The complement system is well known for its role in innate immunity and in maintenance of tissue homeostasis, providing a first line of defence against infection and playing a key role in flagging apoptotic cells and debris for disposal. Unfortunately complement also contributes to pathogenesis of a number of diseases; in some cases driving pathology, and in others amplifying or exacerbating the inflammatory and damaging impact of non-complement disease triggers. The role of complement in pathogenesis of an expanding number of diseases has driven industry and academia alike to develop an impressive arsenal of anti-complement drugs which target different proteins and functions of the complement cascade. Evidence from genetic and biochemical analyses, combined with improved identification of complement biomarkers and supportive data from sophisticated animal models of disease, has driven a drug development landscape in which the indications selected for clinical trial cluster in three 'target' tissues: the kidney, eye and vasculature. While the disease triggers may differ, complement activation and amplification is a common feature in many diseases which affect these three tissues. An abundance of drugs are in clinical development, some show favourable progression whereas others experience significant challenges. However, these hurdles in themselves drive an ever-evolving portfolio of 'next-generation' drugs with improved pharmacokinetic and pharmacodynamics properties. In this review we discuss the indications which are in the drug development 'spotlight' and review the relevant indication validation criteria. We present current progress in clinical trials, highlighting successes and difficulties, and look forward to approval of a wide selection of drugs for use in man which give clinicians choice in mechanistic target, modality and route of delivery.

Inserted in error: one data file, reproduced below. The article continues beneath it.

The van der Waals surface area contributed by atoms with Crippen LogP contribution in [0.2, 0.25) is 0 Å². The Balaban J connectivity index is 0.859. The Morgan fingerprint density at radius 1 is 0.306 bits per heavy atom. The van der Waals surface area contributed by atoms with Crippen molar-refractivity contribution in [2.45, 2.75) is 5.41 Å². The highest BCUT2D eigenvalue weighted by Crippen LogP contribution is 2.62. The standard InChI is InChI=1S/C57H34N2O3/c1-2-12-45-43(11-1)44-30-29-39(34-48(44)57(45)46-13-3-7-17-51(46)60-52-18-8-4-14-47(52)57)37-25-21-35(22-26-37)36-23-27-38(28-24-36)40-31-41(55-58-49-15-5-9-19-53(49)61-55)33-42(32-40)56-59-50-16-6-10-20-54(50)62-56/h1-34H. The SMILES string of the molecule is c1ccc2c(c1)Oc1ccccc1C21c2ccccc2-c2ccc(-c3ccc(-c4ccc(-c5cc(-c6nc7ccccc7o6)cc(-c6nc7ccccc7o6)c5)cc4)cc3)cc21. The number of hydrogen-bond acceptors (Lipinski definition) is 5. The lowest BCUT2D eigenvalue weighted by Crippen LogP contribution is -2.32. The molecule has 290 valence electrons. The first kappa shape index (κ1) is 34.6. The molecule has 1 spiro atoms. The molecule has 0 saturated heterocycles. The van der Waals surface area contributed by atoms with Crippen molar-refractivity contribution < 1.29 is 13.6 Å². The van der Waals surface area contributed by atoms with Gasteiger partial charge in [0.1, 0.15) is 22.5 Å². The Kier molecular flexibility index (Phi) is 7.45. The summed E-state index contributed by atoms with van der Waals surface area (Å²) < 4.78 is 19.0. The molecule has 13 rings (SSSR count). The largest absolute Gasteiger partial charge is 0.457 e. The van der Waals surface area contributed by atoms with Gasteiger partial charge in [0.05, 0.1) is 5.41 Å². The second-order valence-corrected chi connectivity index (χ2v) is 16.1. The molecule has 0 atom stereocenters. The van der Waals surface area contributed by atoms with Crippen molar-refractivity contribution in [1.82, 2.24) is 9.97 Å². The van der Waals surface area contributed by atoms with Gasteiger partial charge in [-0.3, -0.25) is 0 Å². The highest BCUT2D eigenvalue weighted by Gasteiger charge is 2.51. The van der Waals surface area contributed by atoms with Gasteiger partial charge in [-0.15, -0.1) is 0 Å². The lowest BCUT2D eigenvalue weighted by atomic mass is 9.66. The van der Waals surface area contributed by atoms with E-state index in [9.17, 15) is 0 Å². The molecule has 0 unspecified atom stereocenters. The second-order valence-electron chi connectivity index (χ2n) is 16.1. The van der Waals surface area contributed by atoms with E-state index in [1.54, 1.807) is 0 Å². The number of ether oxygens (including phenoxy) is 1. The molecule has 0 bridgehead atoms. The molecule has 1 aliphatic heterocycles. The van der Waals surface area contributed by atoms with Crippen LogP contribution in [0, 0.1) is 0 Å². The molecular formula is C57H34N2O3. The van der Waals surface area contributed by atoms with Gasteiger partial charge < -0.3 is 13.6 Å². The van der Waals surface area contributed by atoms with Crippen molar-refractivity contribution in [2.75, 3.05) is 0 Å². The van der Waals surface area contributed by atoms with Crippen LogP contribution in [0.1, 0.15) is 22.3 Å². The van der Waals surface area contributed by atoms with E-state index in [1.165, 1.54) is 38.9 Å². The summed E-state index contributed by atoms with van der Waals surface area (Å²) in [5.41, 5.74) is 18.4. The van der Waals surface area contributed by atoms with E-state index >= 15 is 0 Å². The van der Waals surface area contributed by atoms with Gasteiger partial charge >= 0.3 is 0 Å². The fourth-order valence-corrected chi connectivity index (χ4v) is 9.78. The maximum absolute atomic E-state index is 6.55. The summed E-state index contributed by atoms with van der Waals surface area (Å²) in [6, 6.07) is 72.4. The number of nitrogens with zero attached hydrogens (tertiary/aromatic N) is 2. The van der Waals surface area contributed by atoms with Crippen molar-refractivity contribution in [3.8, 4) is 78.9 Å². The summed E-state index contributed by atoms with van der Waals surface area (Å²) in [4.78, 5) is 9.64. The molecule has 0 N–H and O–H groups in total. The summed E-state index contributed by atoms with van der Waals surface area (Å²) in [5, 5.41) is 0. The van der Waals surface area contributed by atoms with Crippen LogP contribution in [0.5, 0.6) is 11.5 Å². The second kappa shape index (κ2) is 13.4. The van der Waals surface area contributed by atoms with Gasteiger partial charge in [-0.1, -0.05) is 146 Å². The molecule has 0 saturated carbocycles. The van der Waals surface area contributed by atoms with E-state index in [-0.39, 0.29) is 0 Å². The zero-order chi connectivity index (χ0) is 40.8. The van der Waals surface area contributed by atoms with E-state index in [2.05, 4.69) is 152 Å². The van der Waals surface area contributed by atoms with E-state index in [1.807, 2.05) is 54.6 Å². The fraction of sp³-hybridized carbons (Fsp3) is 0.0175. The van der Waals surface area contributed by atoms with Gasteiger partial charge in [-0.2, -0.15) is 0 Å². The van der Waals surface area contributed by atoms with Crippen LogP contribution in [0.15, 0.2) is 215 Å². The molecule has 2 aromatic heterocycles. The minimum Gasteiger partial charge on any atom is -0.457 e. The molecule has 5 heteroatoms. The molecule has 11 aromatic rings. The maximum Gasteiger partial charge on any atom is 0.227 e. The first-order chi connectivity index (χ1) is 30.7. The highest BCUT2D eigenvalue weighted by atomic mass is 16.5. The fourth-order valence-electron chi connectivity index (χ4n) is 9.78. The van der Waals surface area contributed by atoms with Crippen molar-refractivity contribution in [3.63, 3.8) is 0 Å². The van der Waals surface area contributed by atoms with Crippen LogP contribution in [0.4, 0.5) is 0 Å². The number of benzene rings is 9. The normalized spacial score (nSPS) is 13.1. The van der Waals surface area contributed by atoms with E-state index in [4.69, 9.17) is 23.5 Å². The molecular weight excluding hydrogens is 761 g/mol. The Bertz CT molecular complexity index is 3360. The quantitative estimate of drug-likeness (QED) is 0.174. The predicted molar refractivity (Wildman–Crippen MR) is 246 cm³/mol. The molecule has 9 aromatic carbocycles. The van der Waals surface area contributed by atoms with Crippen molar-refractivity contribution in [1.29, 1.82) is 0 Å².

Keywords: Clinical trial; Complement; Drug; Eculizumab; Indication; Therapeutic.
Copyright © 2018 The Authors. Published by Elsevier Ltd.. All rights reserved.